Wednesday, April 13, 2011

Technocrat PM Imran Khan meets with General (R) Pervez Musharraf. the first day of the new session of the lower house, Chaudhry Nisar kicked off with a debate on President Asif Ali Zardari’s address to the joint sitting of parliament. He criticised the country’s intelligence agencies, mainly the Inter-Services Intelligence, for meddling in political affairs and other matters legally beyond their mandate. “We will not allow any new Kargil where someone is blamed for somebody else’s doings. This parliament must be informed about the role that intelligence agencies are playing in the making and breaking of political parties today. If they go beyond their role of safeguarding the geographical boundaries of the country and indulge in political affairs, we will be left with no option but to expose them,” Chaudhry Nisar said. REFERENCE: Blame game: With fiery speech, PML-N throws down the gauntlet By Irfan Ghauri / Zia Khan Published: April 12, 2011

Imran Khan's Meeting with General Pervez Musharraf - 1 (Apas Ki Baat 12 April 2011)


General Pervez Musharraf before the beginning of his speechGeneral Pervez Musharraf hopes the referendum will give his presidency legitimacy. A referendum win would allow him to remain in office until 2007 and he could well stay on even longer.After his coup in 1999, General Musharraf declared in a press conference that he would remain in office for just three years. But like many military rulers before him he is reluctant to give up power.He argues that his staying in office is the only way to ensure economic recovery, social stability and the eventual establishment of "true" democracy in Pakistan. But he is also motivated by a fear that, if he were to stand down in favour of democratically elected politicians, he could face a treason charge. The army has never been able to deny that the 1999 coup was unconstitutional.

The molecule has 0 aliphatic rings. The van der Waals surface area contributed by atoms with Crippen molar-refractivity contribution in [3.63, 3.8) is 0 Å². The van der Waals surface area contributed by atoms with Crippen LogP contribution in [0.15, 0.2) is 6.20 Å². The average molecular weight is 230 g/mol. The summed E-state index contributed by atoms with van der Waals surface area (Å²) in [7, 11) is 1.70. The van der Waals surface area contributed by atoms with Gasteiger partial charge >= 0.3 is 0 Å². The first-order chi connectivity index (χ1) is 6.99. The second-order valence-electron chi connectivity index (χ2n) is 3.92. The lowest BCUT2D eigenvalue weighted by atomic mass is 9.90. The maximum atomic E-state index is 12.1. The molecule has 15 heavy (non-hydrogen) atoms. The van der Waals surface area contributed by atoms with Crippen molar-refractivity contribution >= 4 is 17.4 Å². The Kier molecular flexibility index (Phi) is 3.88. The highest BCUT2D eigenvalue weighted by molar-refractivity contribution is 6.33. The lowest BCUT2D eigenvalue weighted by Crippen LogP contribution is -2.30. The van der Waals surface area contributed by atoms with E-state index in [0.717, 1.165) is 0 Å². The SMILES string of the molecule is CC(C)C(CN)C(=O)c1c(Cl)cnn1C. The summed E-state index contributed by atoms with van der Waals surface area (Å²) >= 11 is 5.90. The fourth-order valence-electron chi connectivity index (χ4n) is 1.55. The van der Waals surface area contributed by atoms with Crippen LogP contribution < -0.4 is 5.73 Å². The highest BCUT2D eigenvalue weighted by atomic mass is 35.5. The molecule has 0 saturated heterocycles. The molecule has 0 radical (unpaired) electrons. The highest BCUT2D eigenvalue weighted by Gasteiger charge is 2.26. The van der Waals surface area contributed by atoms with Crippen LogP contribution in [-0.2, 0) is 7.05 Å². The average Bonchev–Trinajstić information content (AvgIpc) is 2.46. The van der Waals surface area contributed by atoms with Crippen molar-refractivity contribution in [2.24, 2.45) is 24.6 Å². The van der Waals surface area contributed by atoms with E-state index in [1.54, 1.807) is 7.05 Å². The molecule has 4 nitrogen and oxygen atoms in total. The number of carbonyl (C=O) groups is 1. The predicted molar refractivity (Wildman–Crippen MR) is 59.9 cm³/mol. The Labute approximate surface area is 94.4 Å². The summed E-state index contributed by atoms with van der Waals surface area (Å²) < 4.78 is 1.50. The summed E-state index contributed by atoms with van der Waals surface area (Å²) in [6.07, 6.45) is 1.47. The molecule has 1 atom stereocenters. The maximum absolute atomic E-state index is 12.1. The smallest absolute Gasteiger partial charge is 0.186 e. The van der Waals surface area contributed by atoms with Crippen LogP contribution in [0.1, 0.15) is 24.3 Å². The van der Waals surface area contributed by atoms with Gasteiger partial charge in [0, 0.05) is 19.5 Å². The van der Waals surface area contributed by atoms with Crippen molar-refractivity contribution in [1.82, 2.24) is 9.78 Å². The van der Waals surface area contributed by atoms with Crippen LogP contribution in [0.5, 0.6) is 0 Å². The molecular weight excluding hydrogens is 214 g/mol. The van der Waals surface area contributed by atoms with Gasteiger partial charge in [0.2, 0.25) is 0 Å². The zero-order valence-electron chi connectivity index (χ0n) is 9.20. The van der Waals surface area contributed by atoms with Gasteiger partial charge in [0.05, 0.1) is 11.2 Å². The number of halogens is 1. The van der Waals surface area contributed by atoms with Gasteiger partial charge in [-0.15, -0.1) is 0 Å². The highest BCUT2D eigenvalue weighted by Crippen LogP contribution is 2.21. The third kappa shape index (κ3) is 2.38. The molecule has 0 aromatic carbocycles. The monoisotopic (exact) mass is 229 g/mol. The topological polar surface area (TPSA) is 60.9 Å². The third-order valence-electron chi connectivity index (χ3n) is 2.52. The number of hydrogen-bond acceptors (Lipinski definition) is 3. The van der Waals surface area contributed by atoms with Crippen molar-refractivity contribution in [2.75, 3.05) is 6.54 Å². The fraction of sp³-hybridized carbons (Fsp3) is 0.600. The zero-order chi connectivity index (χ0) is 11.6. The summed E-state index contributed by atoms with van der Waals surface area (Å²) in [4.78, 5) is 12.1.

Military precedent

A referendum win, however, might not give President Musharraf the legitimacy he is seeking. A former military ruler in Pakistan, General Zia, also called a referendum but the tactic brought him few benefits. In 1984, Zia put this question to the Pakistani people: "Do you endorse the process initiated by General Mohammed Zia ul Haq, the President of Pakistan, to bring in laws in conformity with the injunctions of Islam as laid down in the Holy Koran and Sunnah of the Holy Prophet (peace be upon him) and for the preservation of the ideology of Pakistan".

Even though Zia won, the question was so loaded, and the turnout so low, he still faced sustained challenges from the politicians right up until the moment he died in suspicious circumstances in a 1988 air crash. President Musharraf has indicated that this time the referendum will be in the form of a simple "yes" or "no" question.But the military fears a low turn out. All the main political parties and religious groups have called for a boycott of the vote.

Politicians fight back

The politicians now believe the army will deny them power for the foreseeable future. When the referendum result is announced next month, the turn out figures will almost certainly be disputed. Ever since the 1999 coup, the major political parties have played a muted role, for the most part accommodating themselves to the military government. Now, President Musharraf is clearly determined to remain in power they are likely to oppose him with greater vigour. Under Pakistan's constitution, the president should be elected by the membership of the National Assembly and the Senate. The politicians had hoped that, after the parliamentary elections due this October, they could use that power to deny President Musharraf another term. But by opting for a referendum, President Musharraf is calculating that he will be able to by-pass the constitutional procedure and remain in office even if the politicians oppose him. REFERENCE: Analysis: Musharraf's referendum gamble Friday, 5 April, 2002, 20:34 GMT 21:34 UK